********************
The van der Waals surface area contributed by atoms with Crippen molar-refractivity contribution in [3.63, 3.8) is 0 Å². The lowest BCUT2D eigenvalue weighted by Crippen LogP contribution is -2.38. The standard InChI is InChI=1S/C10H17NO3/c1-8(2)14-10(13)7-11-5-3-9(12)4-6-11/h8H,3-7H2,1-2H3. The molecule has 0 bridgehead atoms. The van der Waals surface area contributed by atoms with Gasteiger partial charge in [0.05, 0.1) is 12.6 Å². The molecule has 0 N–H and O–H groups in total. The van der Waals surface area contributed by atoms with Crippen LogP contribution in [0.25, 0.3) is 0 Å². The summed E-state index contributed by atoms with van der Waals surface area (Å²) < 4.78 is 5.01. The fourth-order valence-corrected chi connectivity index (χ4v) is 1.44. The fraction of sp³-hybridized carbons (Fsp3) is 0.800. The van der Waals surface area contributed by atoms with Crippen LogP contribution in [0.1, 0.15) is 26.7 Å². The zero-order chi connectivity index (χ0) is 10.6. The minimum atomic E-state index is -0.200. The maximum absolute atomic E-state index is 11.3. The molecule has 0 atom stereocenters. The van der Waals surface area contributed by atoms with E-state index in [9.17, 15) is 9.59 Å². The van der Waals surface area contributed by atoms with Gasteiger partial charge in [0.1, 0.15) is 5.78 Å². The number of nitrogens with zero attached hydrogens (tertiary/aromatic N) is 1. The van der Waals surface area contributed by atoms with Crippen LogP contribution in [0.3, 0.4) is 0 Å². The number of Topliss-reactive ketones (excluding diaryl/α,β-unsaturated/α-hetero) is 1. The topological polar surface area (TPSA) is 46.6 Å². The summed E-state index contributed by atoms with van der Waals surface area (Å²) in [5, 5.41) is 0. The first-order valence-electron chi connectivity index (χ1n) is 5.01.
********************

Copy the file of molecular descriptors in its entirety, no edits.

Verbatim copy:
The van der Waals surface area contributed by atoms with Crippen molar-refractivity contribution in [3.63, 3.8) is 0 Å². The lowest BCUT2D eigenvalue weighted by Crippen LogP contribution is -2.38. The standard InChI is InChI=1S/C10H17NO3/c1-8(2)14-10(13)7-11-5-3-9(12)4-6-11/h8H,3-7H2,1-2H3. The molecule has 0 bridgehead atoms. The van der Waals surface area contributed by atoms with Gasteiger partial charge in [0.05, 0.1) is 12.6 Å². The molecule has 0 N–H and O–H groups in total. The van der Waals surface area contributed by atoms with Crippen LogP contribution in [0.25, 0.3) is 0 Å². The summed E-state index contributed by atoms with van der Waals surface area (Å²) < 4.78 is 5.01. The fourth-order valence-corrected chi connectivity index (χ4v) is 1.44. The fraction of sp³-hybridized carbons (Fsp3) is 0.800. The van der Waals surface area contributed by atoms with Crippen LogP contribution in [0.1, 0.15) is 26.7 Å². The zero-order chi connectivity index (χ0) is 10.6. The minimum atomic E-state index is -0.200. The maximum absolute atomic E-state index is 11.3. The molecule has 0 atom stereocenters. The van der Waals surface area contributed by atoms with E-state index in [9.17, 15) is 9.59 Å². The van der Waals surface area contributed by atoms with Gasteiger partial charge in [0.1, 0.15) is 5.78 Å². The number of nitrogens with zero attached hydrogens (tertiary/aromatic N) is 1. The van der Waals surface area contributed by atoms with Crippen LogP contribution in [0.3, 0.4) is 0 Å². The number of Topliss-reactive ketones (excluding diaryl/α,β-unsaturated/α-hetero) is 1. The topological polar surface area (TPSA) is 46.6 Å². The summed E-state index contributed by atoms with van der Waals surface area (Å²) in [5, 5.41) is 0. The first-order valence-electron chi connectivity index (χ1n) is 5.01.